So, when is snow too much snow? The easiest indicator, that professionals and homeowners alike can use, is to keep an eye on center-of-the-house doors, like the door to the bedroom upstairs. If it does not stick or jam at all before the snow (except perhaps seasonally in the humidity of the summer) and it does begin to stick as the snow accumulates, that is like a thermometer that says your house has a fever, there is a problem. You should also keep an eye open for new cracks in the plaster or drywall, usually near corners of those inside doorways. Depending on the degree of the problem, you may need to remove some weight, or have someone remove some weight -- but you probably do want to call the doctor: have a construction professional take a look at it. If you ask a lot of questions during that visit, they may be able to teach you to read the signs that will tell you when your individual house needs snow removal or doesn't need snow removal yet. Whether you end up removing snow or not, if those doors did jamb you should have your roof structure inspected in the Spring -- you could have minor or major problems with the roof trusses from loose connectors to rotten wood. Those trusses are supposed to carry that load without pushing down on those doors despite heavy snow.
If it is a flat basin roof (slopes to a central drain) it is "relatively" safe to work on the roof as you can fall over the edge but you won't just slide off the edge. If it is a flat roof that slopes to an edge you should take the same type of precautions that you should take on a steeper slopped roof -- either work from the edge and don't get on the roof at all or use a safety rope attached to a solid tree on the opposite side of the house. You should buy or rent a harness, a strapping arrangement that you see mountain climbers and construction workers wearing that allows for a good attachment of a safety rope -- one rope for your ladder, another rope for you.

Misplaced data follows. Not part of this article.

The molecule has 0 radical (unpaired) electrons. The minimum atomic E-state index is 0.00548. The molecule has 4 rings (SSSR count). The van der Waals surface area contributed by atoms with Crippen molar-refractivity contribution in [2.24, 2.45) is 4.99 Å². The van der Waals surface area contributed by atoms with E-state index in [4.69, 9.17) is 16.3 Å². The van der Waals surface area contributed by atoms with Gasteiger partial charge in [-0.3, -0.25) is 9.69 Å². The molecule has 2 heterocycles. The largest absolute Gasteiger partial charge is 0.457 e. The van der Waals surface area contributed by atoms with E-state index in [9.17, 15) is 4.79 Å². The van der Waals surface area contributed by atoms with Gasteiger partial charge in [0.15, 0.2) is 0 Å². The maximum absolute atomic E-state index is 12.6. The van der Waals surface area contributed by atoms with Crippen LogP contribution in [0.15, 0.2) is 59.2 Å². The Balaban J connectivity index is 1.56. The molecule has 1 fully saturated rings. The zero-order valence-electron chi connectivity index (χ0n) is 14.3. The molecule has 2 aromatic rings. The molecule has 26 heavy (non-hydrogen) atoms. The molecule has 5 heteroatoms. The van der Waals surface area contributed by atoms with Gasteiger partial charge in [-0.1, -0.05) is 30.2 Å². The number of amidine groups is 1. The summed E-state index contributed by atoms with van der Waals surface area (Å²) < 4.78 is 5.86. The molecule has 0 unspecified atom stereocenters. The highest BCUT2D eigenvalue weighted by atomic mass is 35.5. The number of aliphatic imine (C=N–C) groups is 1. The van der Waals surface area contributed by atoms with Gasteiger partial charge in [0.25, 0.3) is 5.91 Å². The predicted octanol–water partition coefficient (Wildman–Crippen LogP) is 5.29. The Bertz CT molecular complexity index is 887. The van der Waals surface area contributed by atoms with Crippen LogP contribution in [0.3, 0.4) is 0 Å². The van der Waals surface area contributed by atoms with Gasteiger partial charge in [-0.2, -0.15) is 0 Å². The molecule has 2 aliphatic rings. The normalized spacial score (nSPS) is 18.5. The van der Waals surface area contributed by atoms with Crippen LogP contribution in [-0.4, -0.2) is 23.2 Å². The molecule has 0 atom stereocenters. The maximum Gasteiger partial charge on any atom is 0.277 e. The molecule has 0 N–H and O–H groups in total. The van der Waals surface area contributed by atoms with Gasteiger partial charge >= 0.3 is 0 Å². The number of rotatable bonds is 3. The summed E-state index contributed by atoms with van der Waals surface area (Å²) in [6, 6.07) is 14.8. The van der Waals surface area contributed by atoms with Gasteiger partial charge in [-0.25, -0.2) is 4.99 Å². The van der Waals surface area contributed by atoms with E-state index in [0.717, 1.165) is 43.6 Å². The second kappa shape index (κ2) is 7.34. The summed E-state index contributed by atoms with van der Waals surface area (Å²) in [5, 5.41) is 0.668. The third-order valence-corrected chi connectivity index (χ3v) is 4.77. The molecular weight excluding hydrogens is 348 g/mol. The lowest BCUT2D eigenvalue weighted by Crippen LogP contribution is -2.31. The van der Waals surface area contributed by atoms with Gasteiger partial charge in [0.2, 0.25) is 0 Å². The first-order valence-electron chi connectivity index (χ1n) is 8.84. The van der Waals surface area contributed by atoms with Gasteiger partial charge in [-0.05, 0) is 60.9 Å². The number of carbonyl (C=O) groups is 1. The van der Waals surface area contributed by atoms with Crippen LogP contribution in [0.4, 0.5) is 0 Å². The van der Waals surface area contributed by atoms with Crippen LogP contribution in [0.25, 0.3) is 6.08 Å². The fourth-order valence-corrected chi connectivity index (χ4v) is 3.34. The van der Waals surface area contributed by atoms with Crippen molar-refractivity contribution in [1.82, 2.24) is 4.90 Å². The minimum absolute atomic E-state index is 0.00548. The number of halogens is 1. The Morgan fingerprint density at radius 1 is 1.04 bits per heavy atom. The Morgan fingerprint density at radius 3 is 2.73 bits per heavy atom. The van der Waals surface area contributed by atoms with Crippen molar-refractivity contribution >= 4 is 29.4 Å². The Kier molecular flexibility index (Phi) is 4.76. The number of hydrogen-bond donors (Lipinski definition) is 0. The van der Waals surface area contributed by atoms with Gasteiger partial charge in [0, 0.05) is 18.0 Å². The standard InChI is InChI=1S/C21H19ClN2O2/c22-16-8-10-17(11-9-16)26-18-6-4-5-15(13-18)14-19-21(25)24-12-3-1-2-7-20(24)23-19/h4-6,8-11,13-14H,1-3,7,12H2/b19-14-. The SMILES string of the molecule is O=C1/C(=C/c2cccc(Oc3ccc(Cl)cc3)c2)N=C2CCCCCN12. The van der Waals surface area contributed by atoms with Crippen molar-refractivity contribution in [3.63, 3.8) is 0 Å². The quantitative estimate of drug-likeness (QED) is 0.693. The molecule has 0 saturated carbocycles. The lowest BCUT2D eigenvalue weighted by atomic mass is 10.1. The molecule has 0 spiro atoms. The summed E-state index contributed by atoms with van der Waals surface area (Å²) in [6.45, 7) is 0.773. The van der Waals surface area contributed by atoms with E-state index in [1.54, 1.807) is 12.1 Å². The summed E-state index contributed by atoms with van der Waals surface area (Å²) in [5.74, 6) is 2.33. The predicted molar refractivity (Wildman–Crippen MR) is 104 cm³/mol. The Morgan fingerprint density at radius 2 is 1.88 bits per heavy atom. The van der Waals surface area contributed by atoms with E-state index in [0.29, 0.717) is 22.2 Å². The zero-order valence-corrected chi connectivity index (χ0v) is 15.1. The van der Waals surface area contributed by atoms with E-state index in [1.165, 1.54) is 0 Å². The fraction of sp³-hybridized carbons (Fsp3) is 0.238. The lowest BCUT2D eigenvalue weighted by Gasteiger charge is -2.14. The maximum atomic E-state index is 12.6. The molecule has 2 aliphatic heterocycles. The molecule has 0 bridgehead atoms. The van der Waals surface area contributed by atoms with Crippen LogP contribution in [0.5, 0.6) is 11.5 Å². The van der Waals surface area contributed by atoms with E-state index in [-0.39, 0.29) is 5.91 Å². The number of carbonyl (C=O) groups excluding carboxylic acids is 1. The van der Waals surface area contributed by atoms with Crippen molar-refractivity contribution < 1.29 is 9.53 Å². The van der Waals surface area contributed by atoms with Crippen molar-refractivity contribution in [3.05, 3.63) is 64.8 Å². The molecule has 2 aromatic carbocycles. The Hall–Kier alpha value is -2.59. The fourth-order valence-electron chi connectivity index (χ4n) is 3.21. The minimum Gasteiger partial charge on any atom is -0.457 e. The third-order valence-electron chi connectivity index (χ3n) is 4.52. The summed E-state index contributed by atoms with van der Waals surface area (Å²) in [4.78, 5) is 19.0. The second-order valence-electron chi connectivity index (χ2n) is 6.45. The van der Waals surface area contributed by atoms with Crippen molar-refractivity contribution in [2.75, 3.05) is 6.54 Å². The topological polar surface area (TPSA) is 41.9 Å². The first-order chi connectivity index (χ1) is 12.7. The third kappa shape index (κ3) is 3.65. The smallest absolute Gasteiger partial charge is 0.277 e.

By the way, the technique for throwing a rope over the roof is to use a fishing rod and reel to cast over the roof and then draw the rope back.
Snow can be drawn down the roof, a little at a time working from the bottom edge towards the top. Ice however should be removed working from the top of the roof down so that the released ice can slide off the roof sliding on ice, not sliding on exposed shingles -- a big lesson from the ice storm. Rarely should we ever remove ice from the whole roof and this is a job to be done by a professional who has both accident insurance and responsibility insurance in case he damages himself or your roof. Get It In Writing!
Removal of ice from the edge of the roof is best done with non-salt chemical de-icers or electrical de-icing cables -- not with hatchets or hammers. Chopping and cutting caused more roof problems than all the ice during that big ice storm. Any ladders should be tied down on both sides to prevent slipping sideways and even tied to a line over the house so it can't be pushed backwards by sliding snow -- and never work alone. If you have an ice dam with water backed up behind it, do not place yourself right were the water will come out when you break or melt through the dam -- rushing cold water can convince you to jump right off the ladder -- not a good option. Follow this link for more information on Ice Dams.